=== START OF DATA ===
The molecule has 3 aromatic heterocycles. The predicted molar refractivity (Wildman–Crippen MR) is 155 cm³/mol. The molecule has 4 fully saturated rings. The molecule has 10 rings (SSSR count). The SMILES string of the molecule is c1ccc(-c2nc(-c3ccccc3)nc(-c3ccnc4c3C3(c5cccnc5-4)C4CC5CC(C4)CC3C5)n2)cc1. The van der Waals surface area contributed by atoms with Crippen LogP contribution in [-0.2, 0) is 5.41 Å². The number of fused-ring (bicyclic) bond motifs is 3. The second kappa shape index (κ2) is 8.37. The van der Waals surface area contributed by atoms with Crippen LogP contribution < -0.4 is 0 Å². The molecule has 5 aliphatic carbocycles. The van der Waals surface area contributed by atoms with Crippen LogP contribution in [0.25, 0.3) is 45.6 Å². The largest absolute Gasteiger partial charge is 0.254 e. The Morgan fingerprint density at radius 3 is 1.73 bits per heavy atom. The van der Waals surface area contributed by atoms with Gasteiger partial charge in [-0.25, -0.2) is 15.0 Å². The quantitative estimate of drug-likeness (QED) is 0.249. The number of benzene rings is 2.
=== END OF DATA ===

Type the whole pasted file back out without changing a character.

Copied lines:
The molecule has 3 aromatic heterocycles. The predicted molar refractivity (Wildman–Crippen MR) is 155 cm³/mol. The molecule has 4 fully saturated rings. The molecule has 10 rings (SSSR count). The SMILES string of the molecule is c1ccc(-c2nc(-c3ccccc3)nc(-c3ccnc4c3C3(c5cccnc5-4)C4CC5CC(C4)CC3C5)n2)cc1. The van der Waals surface area contributed by atoms with Crippen LogP contribution in [-0.2, 0) is 5.41 Å². The number of fused-ring (bicyclic) bond motifs is 3. The second kappa shape index (κ2) is 8.37. The van der Waals surface area contributed by atoms with Crippen LogP contribution < -0.4 is 0 Å². The molecule has 5 aliphatic carbocycles. The van der Waals surface area contributed by atoms with Crippen LogP contribution in [0.25, 0.3) is 45.6 Å². The largest absolute Gasteiger partial charge is 0.254 e. The Morgan fingerprint density at radius 3 is 1.73 bits per heavy atom. The van der Waals surface area contributed by atoms with Gasteiger partial charge in [-0.25, -0.2) is 15.0 Å². The quantitative estimate of drug-likeness (QED) is 0.249. The number of benzene rings is 2.